You have a couple hours free on your business trip abroad and you’re within walking distance from the beach. Maybe you can even see the shore from outside your window. What are you going to do? Is that even a question?
For most, it’s a matter of fact: people love the beach. There is something about it in every culture that draws people to it. In the words of Dennis Wilson of the Beach Boys, “On the beach, you can live in bliss.”
But before you put on that Speedo or Moby Boardshort and grab your towel to head out and sunbathe, you may want to check a couple things first before you offend a whole nation or have your expectations to relax severely shattered. You’re not going to find piers with burger joints or beach volleyball at every beach. Let's take a look around the world at how some countries spend their summer days on the beach and get their dose of Vitamin Sea.
If you find yourself in South Korea wanting to make it to the beach, don’t expect to get a tan or sunbathe--you'll get a lot of dirty looks and strange stares. It is actually considered offensive to take off your shirt on the beach and show excess amounts of skin. Plan on keeping all of your clothes on (t-shirts and shorts are okay, but don’t be surprised to see people in pants and long sleeves).
To take things a step even further to stop you from sunbathing, you may even find yourself under a provided umbrella. At Haeundae Beach, what South Korea could tout as its own version of Waikiki. Lined with beach resorts, tourists, and kayaks, you’ll also find more umbrellas than imaginable hugging the coastline at Haeundae Beach. In fact, South Korea applied for the Guinness World Record for “largest number of beach umbrellas” (7,937) only to find out there was no such category.  South Korea is all about the good times and lack of tan lines.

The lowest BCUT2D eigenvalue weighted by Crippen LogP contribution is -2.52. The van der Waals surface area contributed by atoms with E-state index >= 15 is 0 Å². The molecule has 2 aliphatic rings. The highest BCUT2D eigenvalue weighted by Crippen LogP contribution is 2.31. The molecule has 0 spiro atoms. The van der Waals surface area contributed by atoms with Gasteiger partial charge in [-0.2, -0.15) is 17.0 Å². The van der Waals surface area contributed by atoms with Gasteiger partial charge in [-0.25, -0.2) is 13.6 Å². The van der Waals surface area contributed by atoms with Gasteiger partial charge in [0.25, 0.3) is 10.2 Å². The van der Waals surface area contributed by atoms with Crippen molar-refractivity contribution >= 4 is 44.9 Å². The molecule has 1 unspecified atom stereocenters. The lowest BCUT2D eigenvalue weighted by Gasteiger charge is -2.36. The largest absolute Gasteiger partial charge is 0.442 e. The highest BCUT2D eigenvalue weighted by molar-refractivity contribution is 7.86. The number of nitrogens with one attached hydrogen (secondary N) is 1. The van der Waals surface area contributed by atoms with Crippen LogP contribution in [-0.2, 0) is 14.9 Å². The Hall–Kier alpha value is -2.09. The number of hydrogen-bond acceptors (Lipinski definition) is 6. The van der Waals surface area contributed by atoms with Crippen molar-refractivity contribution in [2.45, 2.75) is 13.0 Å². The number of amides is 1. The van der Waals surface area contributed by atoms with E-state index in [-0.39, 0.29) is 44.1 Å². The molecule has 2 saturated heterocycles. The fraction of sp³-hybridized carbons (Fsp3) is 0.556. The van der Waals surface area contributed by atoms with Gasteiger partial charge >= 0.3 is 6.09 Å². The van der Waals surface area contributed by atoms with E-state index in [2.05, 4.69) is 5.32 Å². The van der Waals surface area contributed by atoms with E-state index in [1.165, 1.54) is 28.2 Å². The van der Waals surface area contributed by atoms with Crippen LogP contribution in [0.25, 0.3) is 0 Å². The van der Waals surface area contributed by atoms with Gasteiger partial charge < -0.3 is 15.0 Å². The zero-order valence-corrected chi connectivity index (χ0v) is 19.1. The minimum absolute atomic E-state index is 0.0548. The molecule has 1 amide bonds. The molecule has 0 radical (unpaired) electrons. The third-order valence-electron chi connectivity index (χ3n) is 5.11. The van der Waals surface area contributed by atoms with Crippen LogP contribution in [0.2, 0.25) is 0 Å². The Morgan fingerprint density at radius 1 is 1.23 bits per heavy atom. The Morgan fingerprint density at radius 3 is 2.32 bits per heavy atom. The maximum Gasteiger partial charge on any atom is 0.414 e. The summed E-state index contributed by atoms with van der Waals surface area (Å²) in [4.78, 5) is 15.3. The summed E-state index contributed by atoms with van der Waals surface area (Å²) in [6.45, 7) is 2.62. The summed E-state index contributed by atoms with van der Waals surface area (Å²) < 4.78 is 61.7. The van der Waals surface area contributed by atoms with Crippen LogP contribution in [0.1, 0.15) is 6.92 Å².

If you like to lay on the beach in a calm silence or use the beach for relaxing meditation or yoga, you’re in for a real treat in Italy. Italians don’t do well at grasping the concepts of silence or speaking softly (or swimming for that matter). At beaches in Italy, expect that any given family or group of friends will have one or two radios blasting at incredible levels while everyone is arguing on who gets to play what music.
Perhaps the reason why Italians love the beach so much is because they only enjoy it for two months of the year (and somehow they show up on the beach in July already perfectly tan). If you want to catch some beach time in Italy, make sure it’s between July and August--do not dare even stepping foot in the water during any other month. Doing so will result in death stares and old women explaining how the chill of the water will kill you.
If you do make it sometime during those two months, you’ll notice that Italians avoid the water like children avoid vegetables. Most Italians have no clue how to swim or are wearing really expensive jewelry that they don’t want lost at sea. At most, you’ll see a person on a cell phone having a conversation shin-deep in the water. Otherwise, if you’re okay with the noise and don’t care to get too wet, Italy has some beautiful beaches to soak in the sun.